April is National 911 Education Month

Letter to the Editor

To the Editor,

     It may be a surprise to folks to learn that April is National 911 Education Month. In tandem, the week of April 9-15 is National Public Safety Telecommunications Week. Say what!?

     Well let’s do a little educating.

     Did you know that 911calls placed in Jones County are routed to the Jones County Sheriff’s Office? It doesn’t matter if the call is for law enforcement, your local fire department or ambulance assistance. The calls are answered and services dispatched from this one center. The center is officially known as the public safety answering point or PSAP, and it is located in the lower level of the Jones County Courthouse.

     Anyone can use 911 so it’s important that people know how and when to use this national service. First, knowing when to use 911, and no it’s not ok to call 911 because your pizza delivery is late. Simplistically, calling 911 is reserved for those cases where your life or property are in or have been in imminent danger; such as a car accident, a structure fire, assaults or a traffic hazard on a roadway. Hopefully you get the idea. Prank and general information-type calls are NOT ok! They could very well delay someone in real danger from getting assistance when it is needed, plus it would land you in legal trouble.

     Invariably, having to make that 911 call is understandably stressful. You have something bad to report; the key is to stay calm and to collect your thoughts. That’s a tall order, believe me, but critical to getting help as fast as possible. The dispatcher is trained to ask specific questions to get you the right help at the right location as expediently as possible. So answer them succinctly. It is doubly important to not hang-up before the dispatcher releases you from the call. As the emergency circumstances evolve, the dispatcher needs to be able to pass that information on to those responding. That dispatcher is your first line of defense and is a vital link between you and the folks coming to help.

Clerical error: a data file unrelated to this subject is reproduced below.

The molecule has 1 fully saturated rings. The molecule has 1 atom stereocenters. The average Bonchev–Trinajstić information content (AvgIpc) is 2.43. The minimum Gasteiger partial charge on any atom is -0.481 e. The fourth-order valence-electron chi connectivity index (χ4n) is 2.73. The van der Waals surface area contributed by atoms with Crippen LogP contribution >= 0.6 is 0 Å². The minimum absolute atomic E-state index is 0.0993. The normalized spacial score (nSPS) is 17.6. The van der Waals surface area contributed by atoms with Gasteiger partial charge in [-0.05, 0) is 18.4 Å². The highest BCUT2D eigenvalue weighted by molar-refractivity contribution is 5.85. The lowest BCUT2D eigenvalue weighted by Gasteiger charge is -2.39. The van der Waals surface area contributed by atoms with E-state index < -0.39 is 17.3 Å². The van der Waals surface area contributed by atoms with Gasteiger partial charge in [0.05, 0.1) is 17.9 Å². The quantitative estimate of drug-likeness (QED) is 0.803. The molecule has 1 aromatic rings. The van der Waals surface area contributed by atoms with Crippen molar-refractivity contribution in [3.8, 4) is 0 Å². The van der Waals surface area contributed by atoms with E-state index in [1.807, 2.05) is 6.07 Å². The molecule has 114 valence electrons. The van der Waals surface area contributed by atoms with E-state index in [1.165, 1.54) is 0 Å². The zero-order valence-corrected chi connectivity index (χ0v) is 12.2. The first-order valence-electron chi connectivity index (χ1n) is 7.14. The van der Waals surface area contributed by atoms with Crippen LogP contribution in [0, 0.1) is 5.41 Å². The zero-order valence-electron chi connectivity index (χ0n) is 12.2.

In the “old days” of landline phones when a 911 call was placed, it was much simpler to discern a location of an emergency. In today’s world, it is estimated that nationally over 70 percent of 911 calls are placed by cell phone. Meaning anyone can be anywhere and place a 911 call. This poses some interesting challenges, pinpointing the caller’s location being the biggest. Compound that with the caller maybe being new to the area or just traveling through, and I think you get the point. With many smart phones having global positioning, the answer to the question “Where are we?” is improving. However, not all cell phone calls can be pinpointed to the caller’s location. So you need to be ready to provide a more precise location. Here again, when in a stressful situation, this can be really hard; stay cool; and 911 dispatcher will help you figure it out.

     While talking about cell phone 911 calls, you may recall as published in the newspaper a couple weeks ago, it is now possible in Jones County to place an emergency text message to the 911 call center. There are things to remember if you are considering placing a text 911 message. Principally texting 911 should only be used when the circumstances make you unable to make a voice call. And you have to have a data plan.

     To place a 911 text, just enter 911 in the “To” field. Your message should be brief and contain the emergency’s location and type of help needed, then press the send key. Be prepared to answer questions and follow instructions from the dispatcher. Text in simple words; DO NOT USE ABBREVIATIONS; keep the message brief and concise.

     There are a few other things you should know about texting to 911. Location information is not provided. You must be able to explain where help is needed. 911 text messages can take longer to receive and get out of order or may not be received. Text to 911 is not available if your cell service is roaming. Not all cell providers allow text to 911 in this area. If text to 911 is not available or temporary unavailable, you will receive a “bounce-back” message indicating that texting to 911 is not available and to contact 911 by other means. Photos and videos cannot be sent to 911 at this time. Text to 911 cannot include more than one person. And do not send your emergency text to anyone other than 911; and finally, DO NOT TEXT AND DRIVE.

     Here is one last informational bit; that old cell phone in your catchall drawer that has been disconnected, well, it can still place a 911 call so don’t let the kids play with it unless you have removed the battery.

     If you would like to learn more about 911, please call me, your Jones County 911 Coordinator. Office house are 9 a.m. to 2 p.m. Monday, Tuesday, and Wednesday.

     And finally, be sure to thank your Jones County 911 dispatchers, especially during National Telecommunications Week. The one week each year set aside to recognize these most important links in the emergency chain. They are the unseen heroes as they are the first-first responders in your time of crisis.

Gary Schwab

Jones Co. E911 Coordinator

Anamosa, Iowa


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